The Taxpayer entered into an agreement to perform services as a subcontractor on a federal contract. The general contractor agreed to assume responsibility for the Taxpayer’s gross receipts tax, but did not honor its agreement and never reported or paid gross receipts tax on the Taxpayer’s behalf. In July 2000, the Department assessed the Taxpayer for gross receipts tax, penalty and interest. The Taxpayer protested the assessment making the following arguments: 1) all of his services were performed for the general contractor’s customer and not for the general contractor; 2) he did not bill the general contractor for gross receipts tax and it is now impossible for him to recover the tax; 3) his agreement with the general contractor shifted the responsibility for payment of his gross receipts tax to the general contractor; and 4) payment of the tax will create a financial hardship. Held: 1) Although the Taxpayer performed his services only once, there were two taxable transactions: the Taxpayer’s sale of services to the general contractor and the general contractor’s resale of services to its customer. The Taxpayer is liable for gross receipts tax on his receipts from performing services as a subcontractor. 2) The gross receipts tax is imposed directly on the seller, and the Taxpayer’s failure to collect gross receipts tax from the buyer of his services does not relieve the Taxpayer of this liability. 3) A taxpayer may not delegate responsibility for payment of tax to a third party, and the Department is not bound by the terms of the Taxpayer’s private agreement with the general contractor. 4) The hearing officer is required to enforce the tax laws as written and does not have authority to order abatement of tax, penalty or interest based on a taxpayer’s individual economic circumstances. Protest denied.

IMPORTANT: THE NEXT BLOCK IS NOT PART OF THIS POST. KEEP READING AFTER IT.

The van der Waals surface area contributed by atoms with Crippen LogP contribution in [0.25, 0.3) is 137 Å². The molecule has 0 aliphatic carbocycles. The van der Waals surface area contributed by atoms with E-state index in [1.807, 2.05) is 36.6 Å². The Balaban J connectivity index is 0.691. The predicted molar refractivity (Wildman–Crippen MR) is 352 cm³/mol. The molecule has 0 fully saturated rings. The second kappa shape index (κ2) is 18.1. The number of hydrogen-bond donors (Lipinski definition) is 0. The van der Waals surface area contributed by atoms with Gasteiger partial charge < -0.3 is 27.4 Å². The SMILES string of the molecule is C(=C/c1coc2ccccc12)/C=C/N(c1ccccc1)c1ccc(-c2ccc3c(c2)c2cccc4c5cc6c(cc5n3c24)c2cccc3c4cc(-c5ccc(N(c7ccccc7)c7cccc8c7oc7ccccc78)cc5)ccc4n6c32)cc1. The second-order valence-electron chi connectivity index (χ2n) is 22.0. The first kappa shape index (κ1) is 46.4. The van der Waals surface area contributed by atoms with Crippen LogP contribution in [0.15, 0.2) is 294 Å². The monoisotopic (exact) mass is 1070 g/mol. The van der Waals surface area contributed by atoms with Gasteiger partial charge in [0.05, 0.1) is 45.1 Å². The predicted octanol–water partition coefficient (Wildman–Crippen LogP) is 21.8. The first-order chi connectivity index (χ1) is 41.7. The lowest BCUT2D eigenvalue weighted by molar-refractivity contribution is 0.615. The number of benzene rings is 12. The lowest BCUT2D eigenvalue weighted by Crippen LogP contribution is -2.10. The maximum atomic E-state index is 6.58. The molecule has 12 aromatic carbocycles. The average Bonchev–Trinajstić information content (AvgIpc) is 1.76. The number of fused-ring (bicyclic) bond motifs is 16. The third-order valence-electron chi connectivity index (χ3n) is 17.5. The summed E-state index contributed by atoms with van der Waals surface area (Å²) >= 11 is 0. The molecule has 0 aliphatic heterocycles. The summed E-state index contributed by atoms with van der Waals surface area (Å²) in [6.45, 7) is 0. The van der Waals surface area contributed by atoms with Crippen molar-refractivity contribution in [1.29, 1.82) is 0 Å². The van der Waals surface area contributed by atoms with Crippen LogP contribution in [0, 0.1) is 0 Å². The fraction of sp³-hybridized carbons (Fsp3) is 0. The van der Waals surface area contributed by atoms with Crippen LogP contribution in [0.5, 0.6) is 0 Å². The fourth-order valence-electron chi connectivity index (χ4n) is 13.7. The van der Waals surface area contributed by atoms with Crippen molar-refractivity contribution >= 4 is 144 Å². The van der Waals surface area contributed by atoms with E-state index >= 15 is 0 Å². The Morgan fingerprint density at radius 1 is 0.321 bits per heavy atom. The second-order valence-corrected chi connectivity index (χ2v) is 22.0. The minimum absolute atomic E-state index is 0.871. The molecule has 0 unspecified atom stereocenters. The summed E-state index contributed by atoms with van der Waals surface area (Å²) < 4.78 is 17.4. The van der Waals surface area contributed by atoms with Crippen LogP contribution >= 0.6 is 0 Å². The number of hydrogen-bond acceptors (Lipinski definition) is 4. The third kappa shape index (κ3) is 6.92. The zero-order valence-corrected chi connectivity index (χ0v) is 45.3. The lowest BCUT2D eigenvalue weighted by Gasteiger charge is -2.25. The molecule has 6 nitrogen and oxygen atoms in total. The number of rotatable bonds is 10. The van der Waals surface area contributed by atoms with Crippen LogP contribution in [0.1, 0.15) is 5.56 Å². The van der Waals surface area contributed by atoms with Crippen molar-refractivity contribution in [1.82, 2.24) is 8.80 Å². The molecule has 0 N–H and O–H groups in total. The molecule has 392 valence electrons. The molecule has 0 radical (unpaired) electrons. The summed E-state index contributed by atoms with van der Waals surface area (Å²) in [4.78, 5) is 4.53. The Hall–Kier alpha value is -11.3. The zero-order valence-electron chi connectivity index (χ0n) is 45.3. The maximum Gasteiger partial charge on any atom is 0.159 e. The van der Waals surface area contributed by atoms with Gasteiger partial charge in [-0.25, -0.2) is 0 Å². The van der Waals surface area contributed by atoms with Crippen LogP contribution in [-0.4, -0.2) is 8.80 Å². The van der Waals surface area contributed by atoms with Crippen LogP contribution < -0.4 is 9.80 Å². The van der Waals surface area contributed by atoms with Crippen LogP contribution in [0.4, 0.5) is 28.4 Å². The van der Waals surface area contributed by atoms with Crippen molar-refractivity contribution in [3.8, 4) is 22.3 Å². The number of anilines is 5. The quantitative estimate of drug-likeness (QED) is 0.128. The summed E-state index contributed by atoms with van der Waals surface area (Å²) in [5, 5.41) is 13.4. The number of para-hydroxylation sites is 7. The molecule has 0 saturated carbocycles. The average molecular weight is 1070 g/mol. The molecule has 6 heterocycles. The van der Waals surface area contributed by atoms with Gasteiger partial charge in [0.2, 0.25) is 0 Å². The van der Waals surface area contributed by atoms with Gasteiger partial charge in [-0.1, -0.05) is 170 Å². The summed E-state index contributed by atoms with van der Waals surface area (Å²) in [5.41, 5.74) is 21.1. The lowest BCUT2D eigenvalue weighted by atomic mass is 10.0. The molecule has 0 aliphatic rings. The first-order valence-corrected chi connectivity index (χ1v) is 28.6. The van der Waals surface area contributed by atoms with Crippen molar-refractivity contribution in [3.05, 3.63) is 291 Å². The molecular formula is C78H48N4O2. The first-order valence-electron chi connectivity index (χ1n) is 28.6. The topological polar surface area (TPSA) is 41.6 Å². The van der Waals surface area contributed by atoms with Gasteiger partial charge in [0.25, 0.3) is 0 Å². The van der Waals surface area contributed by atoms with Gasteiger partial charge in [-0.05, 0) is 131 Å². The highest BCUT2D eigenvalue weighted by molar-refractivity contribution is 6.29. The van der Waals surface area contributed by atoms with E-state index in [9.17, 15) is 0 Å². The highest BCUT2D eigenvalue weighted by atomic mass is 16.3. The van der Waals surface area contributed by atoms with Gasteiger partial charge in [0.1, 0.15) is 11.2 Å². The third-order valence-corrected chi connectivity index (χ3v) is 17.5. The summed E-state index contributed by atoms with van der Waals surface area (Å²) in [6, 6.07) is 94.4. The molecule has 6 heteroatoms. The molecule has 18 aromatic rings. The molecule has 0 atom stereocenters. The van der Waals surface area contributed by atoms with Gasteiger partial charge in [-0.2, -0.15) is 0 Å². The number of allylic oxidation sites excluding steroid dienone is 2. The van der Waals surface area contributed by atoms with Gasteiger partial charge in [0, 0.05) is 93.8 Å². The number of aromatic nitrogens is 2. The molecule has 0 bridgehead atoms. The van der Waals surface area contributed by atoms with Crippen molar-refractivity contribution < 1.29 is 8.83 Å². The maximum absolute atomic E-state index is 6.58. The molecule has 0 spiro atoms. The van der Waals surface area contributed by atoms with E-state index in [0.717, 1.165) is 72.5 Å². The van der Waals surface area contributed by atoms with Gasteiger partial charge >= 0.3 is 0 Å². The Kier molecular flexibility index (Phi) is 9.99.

Richard & Arlene Hall (Cornerstone)